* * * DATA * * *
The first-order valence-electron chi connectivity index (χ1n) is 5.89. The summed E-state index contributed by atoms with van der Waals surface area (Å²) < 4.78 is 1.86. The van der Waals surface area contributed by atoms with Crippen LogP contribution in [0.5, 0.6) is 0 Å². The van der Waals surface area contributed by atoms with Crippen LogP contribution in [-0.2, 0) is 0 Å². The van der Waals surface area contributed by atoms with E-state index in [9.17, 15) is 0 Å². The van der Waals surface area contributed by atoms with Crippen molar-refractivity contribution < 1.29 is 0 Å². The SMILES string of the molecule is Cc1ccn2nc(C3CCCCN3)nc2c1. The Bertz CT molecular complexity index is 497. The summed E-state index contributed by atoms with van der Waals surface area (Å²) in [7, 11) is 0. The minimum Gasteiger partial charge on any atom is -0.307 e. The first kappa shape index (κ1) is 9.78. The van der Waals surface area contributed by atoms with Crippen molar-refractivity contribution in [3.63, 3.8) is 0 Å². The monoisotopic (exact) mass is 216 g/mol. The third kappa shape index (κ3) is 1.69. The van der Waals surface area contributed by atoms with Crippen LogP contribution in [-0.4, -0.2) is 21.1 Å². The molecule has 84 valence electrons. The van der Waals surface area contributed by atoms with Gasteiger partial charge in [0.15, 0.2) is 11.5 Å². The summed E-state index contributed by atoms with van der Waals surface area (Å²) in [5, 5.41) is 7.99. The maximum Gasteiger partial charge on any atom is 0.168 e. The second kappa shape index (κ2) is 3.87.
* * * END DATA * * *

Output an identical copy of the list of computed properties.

The first-order valence-electron chi connectivity index (χ1n) is 5.89. The summed E-state index contributed by atoms with van der Waals surface area (Å²) < 4.78 is 1.86. The van der Waals surface area contributed by atoms with Crippen LogP contribution in [0.5, 0.6) is 0 Å². The van der Waals surface area contributed by atoms with Crippen LogP contribution in [-0.2, 0) is 0 Å². The van der Waals surface area contributed by atoms with E-state index in [9.17, 15) is 0 Å². The van der Waals surface area contributed by atoms with Crippen molar-refractivity contribution < 1.29 is 0 Å². The SMILES string of the molecule is Cc1ccn2nc(C3CCCCN3)nc2c1. The Bertz CT molecular complexity index is 497. The summed E-state index contributed by atoms with van der Waals surface area (Å²) in [7, 11) is 0. The minimum Gasteiger partial charge on any atom is -0.307 e. The first kappa shape index (κ1) is 9.78. The van der Waals surface area contributed by atoms with Crippen molar-refractivity contribution in [3.63, 3.8) is 0 Å². The monoisotopic (exact) mass is 216 g/mol. The third kappa shape index (κ3) is 1.69. The van der Waals surface area contributed by atoms with Crippen LogP contribution in [-0.4, -0.2) is 21.1 Å². The molecule has 84 valence electrons. The van der Waals surface area contributed by atoms with Gasteiger partial charge in [0.15, 0.2) is 11.5 Å². The summed E-state index contributed by atoms with van der Waals surface area (Å²) in [5, 5.41) is 7.99. The maximum Gasteiger partial charge on any atom is 0.168 e. The second kappa shape index (κ2) is 3.87.